Joe Bonamassa Live at The Royal Albert Hall

The performance by Joe Bonamassa on this Friday evening in the rarified atmosphere of the Albert Hall was nothing short of magisterial; a master class in how to deliver a killer set of songs and at the same time too, seemingly with hardly any effort, play consistently brilliant blues-rock guitar, ripping out scintillating solos like a magician pulling rabbits out a hat.  Of course, it’s not like he hasn’t done it all before a 1000 times and even the hallowed ground of the Albert Hall has become, since his landmark first visit ten years earlier, a familiar stamping ground.  However, Bonamassa manages to turn his gigs into real events by the sheer force of his musical presence; the boy can sure play!   It helps of course that, as you might expect, he has a first-rate band behind him that combines super slickness with high energy.  It also doesn’t hurt that the band contains keyboard supremo Reese Wynans, who knows a bit about underpinning guitar legends through his work with Stevie Ray Vaughan over many years (and who has his own strong album fresh on the racks, “Reese Wynans and Friends”).

Anyone who has delved into the career history of the man realises that he approaches the blues with an eclectic approach and the happy knack of choosing songs from his musical heroes that fit his sound perfectly (and which are crowd pleasers) as well as collaborating with other songwriters to produce a great selection of home-grown tunes that set a high standard that very few others in the same field can match. Opening number “Tiger in Your Tank”,  a Muddy Water number, was prefaced with some spoken words from the great man (as heard on his “Muddy Wolf at Red Rocks” album”) which was followed by a roar from the crowd as the star of the show appeared from stage left, sporting his usual dark two-piece suit, slicked back hair and shades, and moved straight to the front of the stage.  Like a lot of his covers, the version played is definitely the Bonamassa version, souped-up power chords accentuating the pushes and his distinctive vocals over the top of a band that are into their stride straight away, with a fluid solo that tried to squeeze in as many notes as possible, showing what could be expected over the rest of the evening.  The energy level kicked up a gear with the second song of the set, the infectious rollicking groove of “King Bee Shakedown” from his most recent album, the excellent “Redemption”, with the two-man horn section of Paulie Cerra on sax and Lee Thornburg on trumpet working overtime.  JoBo casually playing the super-fast descending turn around licks and some characteristically powerful slide.  More songs from Redemption followed, “Evil Mama”, the Albert King-inspired “Just ‘Cause You Can Don’t Mean You Should“ (featuring some trademark big note bends) and “Self-Inflicted Wounds.”  The set progressed backwards in terms of the chronology of recent releases with several tracks from the superb “Blues of Desperation”: “This Train”  a fast-paced rocker driven down the tracks by the 100 mile an hour beats of drummer Anton Fig, his sticks a metronomic blur; the moody and epic title track from that album was introduced by the lean (some might say cadaverous looking), tall bassist, Michael Rhodes, hitting his instrument up by the bridge with what looked like a tuning fork, or some other gizmo, that created a chiming, ominous sound like a spectral didgeridoo. “How Deep this River Runs” had an equally epic feel about it, with powerful dynamics, helped by the soaring vocals of the two backing singers Mahalia Barnes and Jade MacRae, who really added to the overall sound throughout as well as providing visual interest as they swayed and danced along to the music.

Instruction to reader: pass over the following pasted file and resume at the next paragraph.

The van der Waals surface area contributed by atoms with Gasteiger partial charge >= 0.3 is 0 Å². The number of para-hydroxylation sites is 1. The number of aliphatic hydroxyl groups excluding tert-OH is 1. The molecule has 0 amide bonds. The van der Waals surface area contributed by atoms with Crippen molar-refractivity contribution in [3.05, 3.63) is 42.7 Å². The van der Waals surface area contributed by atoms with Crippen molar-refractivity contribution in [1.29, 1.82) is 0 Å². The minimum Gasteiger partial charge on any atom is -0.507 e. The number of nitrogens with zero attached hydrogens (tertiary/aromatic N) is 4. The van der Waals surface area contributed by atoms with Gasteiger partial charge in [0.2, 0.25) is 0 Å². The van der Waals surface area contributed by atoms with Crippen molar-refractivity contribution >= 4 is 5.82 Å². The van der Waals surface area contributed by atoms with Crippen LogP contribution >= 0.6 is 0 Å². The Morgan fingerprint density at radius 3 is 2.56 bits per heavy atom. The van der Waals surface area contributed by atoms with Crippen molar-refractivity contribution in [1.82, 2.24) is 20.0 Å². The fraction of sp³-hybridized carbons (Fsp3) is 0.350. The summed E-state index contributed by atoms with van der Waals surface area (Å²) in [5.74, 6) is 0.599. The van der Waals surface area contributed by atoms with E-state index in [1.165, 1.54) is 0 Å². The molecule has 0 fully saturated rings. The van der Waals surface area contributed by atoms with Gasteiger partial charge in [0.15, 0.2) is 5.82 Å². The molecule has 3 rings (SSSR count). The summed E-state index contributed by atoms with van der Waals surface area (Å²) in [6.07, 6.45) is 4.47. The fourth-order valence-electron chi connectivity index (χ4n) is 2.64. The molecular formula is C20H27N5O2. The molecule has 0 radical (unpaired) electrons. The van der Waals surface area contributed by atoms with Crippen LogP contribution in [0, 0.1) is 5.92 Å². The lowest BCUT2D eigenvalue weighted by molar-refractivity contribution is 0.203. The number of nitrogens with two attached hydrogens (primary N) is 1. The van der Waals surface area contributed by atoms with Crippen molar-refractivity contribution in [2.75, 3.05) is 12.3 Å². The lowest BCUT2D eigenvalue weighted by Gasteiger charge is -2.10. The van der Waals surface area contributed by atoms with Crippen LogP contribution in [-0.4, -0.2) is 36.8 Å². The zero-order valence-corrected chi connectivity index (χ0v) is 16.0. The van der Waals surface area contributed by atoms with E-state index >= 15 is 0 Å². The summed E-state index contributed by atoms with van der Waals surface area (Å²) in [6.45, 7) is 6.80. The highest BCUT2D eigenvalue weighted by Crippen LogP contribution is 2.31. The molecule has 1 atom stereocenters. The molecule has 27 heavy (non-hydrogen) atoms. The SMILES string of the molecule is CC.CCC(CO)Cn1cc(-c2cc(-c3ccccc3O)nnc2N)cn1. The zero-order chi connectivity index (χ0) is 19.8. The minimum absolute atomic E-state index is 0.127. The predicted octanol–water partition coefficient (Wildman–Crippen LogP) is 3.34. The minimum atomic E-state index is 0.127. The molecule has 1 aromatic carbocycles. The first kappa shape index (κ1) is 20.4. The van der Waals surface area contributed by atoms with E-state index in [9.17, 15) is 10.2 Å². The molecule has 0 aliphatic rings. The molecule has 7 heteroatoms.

It goes without saying that Bonamassa’s guitar playing was phenomenal; he propelled each song, often with power chords while singing, before unleashing extended searing solos that were often breathtaking.  Unlike many guitar virtuosos his playing tends to work for the benefit of the song rather than just being a vehicle to demonstrate prowess.  This is not to say that he didn’t milk some of the long extended solos for maximum effect, standing front of the stage, arched back, with the crowd entranced as he repeated a motif repeatedly at high speed    Changing guitars frequently he squeezed every kind of tone from the range of Les Pauls, Telecasters and 335s (and more) that was possible.  During his signature tune “Sloe Gin” he showed what a fabulous feel he has for playing those classic blues guitar phrases that rely on feel and the selection of a few key notes rather than having to cram in every note in the scale twice over.  Blueswailing continued beautifully during his one song collaboration with the ubiquitous stage guest Bernie Marsden (who added a typically melodic solo) and during “Tea for One” segued with “I Can’t Quite you Baby” where he made expressively weeping sounds from his guitar as he hit the string and moved the volume level with his little finger at the same time to create a unique sound, the band taking it way down, the audience spellbound before the solo built and built slowly to a powerful crescendo.  Returning to the stage alone for an encore Joe treated the audience to the acoustic tour de force that is “Woke up Dreaming” that went on for about 10 minutes; a breeze through Cream’s “SWALBR” and another epic performance of “Mountain Time” concluded a fantastic set of around two hours twenty minutes from the blues superstar; one that will stay in the memory for a long time.

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